Cyprus, Limerick, Dublin, London, Connemara, Sheffield and, of course, the Farnham Estate, Cavan have been my points of orbit this summer in what has been a hot, dappled, yellow sun, blue sky, fluffy white cloud event, smelling of burnt concrete and metal.
In Cavan, every day, Poppins and I walk the woods, meander the lake, stroll the golf course but, actually, I am traversing the streets of Dublin, listening to the poetry of Ulysses, the unabridged version read beautifully by John Lee or I am in Ethiopia, New Zealand, Iran, Russia or Chicago listening to the Guardian’s Audio Long Read podcast https://www.theguardian.com/news/series/the-audio-long-read . So far, I have learned about how Silicon Valley are buying up New Zealand, the Rise of Russian Neo Nazi Football fans, Homaro Cantu the genius chef who cooked exploding cigars and more. I also like The Inquiry which has informed me why every morning in school Iranian students, shout Death to the English, whether we can understand how animals work, and how we eat our way out of climate change. And, as I listen, I wonder about what I’ll cook for dinner, how to strengthen the first paragraph of my short story, feel lonely in my routine and smile at Poppins leaping through long grass.
It’s been a good summer despite Jerry and I losing our mothers in the last six months, but both women seemed ready to leave the planet. If you have read Threads, my second poetry collection, you may will know what an unhappy parent grappling with old age and dementia presents to a child. My mother’s death left a gap in my life and I think of her often, but a calm, deep blue sea has filled it. My response to my mother in law’s death six months later was different. At her funeral, I wept in a way I could not for my mother. I wondered if these were tears in disguise, but I don’t think so. I was happy for Margaret’s life and sad to know I wouldn’t see her again. But death is death, and the loss of a parent has a rippling, unnerving impact, so the walking and listening to podcasts this year has been restorative.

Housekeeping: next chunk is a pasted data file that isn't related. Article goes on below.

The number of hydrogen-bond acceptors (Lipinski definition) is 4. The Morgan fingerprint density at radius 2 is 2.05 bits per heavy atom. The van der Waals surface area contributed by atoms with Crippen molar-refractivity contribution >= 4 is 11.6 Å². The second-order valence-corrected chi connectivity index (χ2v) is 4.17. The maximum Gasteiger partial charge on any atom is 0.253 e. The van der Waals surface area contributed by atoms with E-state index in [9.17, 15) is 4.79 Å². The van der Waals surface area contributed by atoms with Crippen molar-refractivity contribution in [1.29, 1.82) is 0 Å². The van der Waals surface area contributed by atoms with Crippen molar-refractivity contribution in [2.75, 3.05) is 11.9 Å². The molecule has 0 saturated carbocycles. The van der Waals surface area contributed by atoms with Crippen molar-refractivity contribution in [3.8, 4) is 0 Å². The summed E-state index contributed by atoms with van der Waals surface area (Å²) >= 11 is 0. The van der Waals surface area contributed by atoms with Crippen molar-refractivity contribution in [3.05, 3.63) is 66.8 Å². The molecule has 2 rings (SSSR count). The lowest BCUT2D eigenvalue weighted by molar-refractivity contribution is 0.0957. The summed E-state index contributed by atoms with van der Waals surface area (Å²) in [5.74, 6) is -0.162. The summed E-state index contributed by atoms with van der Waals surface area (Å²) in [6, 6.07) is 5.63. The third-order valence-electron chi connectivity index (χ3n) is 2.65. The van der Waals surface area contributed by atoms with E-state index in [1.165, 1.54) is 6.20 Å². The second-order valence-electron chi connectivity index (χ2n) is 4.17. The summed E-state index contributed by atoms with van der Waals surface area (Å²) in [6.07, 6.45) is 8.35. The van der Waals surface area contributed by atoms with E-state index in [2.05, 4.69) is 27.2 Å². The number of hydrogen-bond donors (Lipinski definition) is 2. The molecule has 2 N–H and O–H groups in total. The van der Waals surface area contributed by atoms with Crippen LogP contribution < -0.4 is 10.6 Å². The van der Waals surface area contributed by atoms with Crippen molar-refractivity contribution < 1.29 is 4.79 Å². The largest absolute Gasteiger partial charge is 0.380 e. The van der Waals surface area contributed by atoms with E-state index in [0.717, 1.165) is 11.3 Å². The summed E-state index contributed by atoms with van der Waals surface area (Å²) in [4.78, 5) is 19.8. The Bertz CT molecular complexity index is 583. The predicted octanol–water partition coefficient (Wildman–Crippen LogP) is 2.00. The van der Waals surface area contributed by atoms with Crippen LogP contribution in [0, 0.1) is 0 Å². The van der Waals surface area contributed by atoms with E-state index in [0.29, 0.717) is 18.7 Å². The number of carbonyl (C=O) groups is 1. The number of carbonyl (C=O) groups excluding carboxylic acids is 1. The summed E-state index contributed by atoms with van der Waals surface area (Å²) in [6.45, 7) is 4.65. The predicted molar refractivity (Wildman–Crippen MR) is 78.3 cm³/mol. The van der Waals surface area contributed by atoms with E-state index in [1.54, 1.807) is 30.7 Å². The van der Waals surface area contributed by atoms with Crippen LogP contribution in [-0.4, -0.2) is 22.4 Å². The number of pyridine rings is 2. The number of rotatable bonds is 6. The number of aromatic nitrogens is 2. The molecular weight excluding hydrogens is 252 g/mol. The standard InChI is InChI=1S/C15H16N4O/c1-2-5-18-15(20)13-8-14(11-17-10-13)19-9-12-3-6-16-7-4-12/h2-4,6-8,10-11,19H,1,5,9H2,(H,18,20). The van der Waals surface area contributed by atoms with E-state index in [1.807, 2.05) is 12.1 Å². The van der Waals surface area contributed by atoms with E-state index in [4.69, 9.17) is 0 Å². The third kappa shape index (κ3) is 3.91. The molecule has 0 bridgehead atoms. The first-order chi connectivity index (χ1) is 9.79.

And I have also been reading some fabulous books: Pachinko by Min Jin Lee, Outline by Rachel Cusk, Horse Walks into a Bar by David Grossman, the Brief Wonderous Life of Oscar Wao by Junot Dias (I learned about him from the World Book Club podcast) Ta-Nihisi Coates Between the World and Me, Borges, Flaubert, Tóibín, Strout, Rachel Kushner, JG Farrell and more recently David Parks and John Boyne. I have been picking up books recommended on podcasts and sold at the various festivals I have attended this summer, most recently the John Hewitt Summer School, others of which I have already blogged about.
I am a lucky woman. Blessed, my mother in law would say. Yes, I think this as a I walk each day. I am. And I try to keep creating such blessings coming. This has been made easier by my mother who left me a little money. So, I go to festivals, buy books, organise trips to the theatre, visit friends, order more books from Amazon and plan poetry workshops. My poetry and creative writing workshops, and my literary evening, AT The Edge, Cavan keep my ‘what for’ at bay.
Now I am excited because yesterday I planned a trip to Beirut this October. Beirut was the war of my childhood. It was the focus of the news which I watched at 6 o’clock with my mother. Then the Lebannon was a war torn, bombed out place, full of factions I didn’t understand: Christian Militia, Druze, Shia and Sunni – and I want to visit it now to see a thriving city, explore its treasures, enjoy its cuisine, and meet its people as I hope maybe my own children may be able to visit Damascus in the future.